The Klamath & the Snake River: Dam Removal by Example
The push to remove four dams on the Klamath River in northern California cleared another hurdle in early March when the Federal Energy Regulatory Commission (FERC) released a report that outlined the benefits dam removal would have for the river’s salmon. The federal plan, known as a draft EIS, assessed the environmental effects of a proposal to decommission the four dams which straddle the Oregon and California border and were formerly owned by Berkshire Hathaway’s PacifiCorp.
The draft EIS found that dam removal would significantly benefit the Klamath’s Chinook and Coho salmon populations, whose migrations have been blocked by the impassable dams for over 100 years. Dam removal would open up 400 miles of spawning habitat not just to salmon, but native lamprey and trout as well. The Karuk, Yurok, Hoopa Valley, Klamath, and other Indigenous tribes have lived along the river and managed its fisheries since time immemorial. They have been at the forefront of dam removal and river restoration efforts.
Dam removal on the Klamath will be the first step in restoring what has increasingly become a polluted, degraded river system. During the summer months toxic algal blooms occur in the reservoirs behind the dams and poor water quality harbors disease-causing fish parasites. The C. shasta pathogen decimated virtually all of the out-migrating juvenile salmon last spring. Natural riverine conditions are also thrown out of whack by the dams: warm fall temperatures impede spawning adult salmon and unnaturally cool temperatures in the spring challenge growing juvenile salmon. Klamath River salmon populations have all declined precipitously and are nearing extinction with each passing year, making dam removal urgent.
Dams that have outlived their useful lives, plummeting salmon populations, poor water quality, suffering salmon communities – the story on the Klamath is much the same as that on the Lower Snake. Snake River salmon and steelhead face many of the same challenges while migrating through degraded reservoirs, experiencing high rates of juvenile mortality and stress due to heat exposure as adults. While not impassable, the eight-dam hydrosystem takes its toll on salmonids, leaving the high elevation, cold-water habitat of central Idaho mostly unoccupied.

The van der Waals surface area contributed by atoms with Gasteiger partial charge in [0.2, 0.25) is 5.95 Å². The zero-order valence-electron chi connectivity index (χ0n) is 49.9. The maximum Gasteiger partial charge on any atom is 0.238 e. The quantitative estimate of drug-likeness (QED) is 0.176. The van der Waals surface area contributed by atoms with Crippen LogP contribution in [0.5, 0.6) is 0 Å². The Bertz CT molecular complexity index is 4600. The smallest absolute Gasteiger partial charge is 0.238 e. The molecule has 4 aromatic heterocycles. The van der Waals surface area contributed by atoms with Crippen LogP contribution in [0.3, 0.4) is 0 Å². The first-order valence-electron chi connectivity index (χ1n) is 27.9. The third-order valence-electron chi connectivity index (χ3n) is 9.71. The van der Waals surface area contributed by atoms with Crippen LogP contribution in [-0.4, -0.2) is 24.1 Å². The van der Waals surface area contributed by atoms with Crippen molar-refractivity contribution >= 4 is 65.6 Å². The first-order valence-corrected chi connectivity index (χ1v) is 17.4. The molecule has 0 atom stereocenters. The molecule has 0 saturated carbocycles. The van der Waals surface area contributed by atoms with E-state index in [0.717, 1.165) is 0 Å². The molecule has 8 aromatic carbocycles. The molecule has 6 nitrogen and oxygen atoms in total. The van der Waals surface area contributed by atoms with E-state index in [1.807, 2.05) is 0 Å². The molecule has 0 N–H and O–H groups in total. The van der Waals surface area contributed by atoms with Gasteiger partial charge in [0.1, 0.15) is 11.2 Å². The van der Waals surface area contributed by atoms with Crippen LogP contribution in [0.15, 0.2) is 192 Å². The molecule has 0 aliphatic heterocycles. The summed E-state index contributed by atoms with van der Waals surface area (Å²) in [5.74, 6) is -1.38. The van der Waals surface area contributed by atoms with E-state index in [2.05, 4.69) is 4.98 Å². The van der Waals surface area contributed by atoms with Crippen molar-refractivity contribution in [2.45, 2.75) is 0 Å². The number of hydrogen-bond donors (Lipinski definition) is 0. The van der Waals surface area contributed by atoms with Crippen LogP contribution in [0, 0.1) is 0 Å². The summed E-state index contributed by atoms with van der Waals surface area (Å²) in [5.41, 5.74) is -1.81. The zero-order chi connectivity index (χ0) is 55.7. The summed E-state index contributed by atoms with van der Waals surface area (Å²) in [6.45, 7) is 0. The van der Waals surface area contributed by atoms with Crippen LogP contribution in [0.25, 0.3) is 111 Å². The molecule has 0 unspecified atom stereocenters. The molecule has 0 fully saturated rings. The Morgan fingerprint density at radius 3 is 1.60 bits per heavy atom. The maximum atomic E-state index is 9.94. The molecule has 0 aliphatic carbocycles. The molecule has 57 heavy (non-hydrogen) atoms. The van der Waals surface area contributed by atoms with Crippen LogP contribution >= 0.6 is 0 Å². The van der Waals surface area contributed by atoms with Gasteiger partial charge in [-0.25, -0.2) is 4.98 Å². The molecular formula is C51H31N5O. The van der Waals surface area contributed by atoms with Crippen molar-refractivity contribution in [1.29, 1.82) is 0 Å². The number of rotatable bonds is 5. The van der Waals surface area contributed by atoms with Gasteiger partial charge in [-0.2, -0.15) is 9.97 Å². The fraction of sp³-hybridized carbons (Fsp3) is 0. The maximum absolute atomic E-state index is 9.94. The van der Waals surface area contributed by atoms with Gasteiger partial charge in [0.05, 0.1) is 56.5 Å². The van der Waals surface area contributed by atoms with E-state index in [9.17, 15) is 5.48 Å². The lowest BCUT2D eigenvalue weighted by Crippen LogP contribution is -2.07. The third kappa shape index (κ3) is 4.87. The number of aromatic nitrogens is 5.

The Klamath Hydroelectric Settlement Agreement of 2016 ultimately kickstarted a dam removal process that had been sputtering off and on for several decades. The agreement was signed by federal, state and local governments, PacifiCorp, two tribal nations, and nine conservation and fishing groups. Taking down dams is a lengthy process, the FERC license for the Klamath dams expired in 2006, and dam removal is slated to occur in 2023. Rebuilding salmon populations takes time as well, occurring over generations of fish.
The Lower Snake River dams must be breached if wild salmon and steelhead are to have a future in Idaho. This process however has the opportunity to be much more than a settlement agreement. Dam breaching, coupled with investment in infrastructure, energy, and clean water would prepare the Northwest for climate change, while recovering salmon and the communities and Tribes that rely on healthy and harvestable fisheries. Members of Congress must agree on legislation that outlines such a comprehensive regional package.
Klamath dam removal is slated to be the biggest river restoration project in American history. These next few months will show if our elected officials have the leadership and desire to outline a similar path for the Lower Snake River and Idaho’s wild salmon.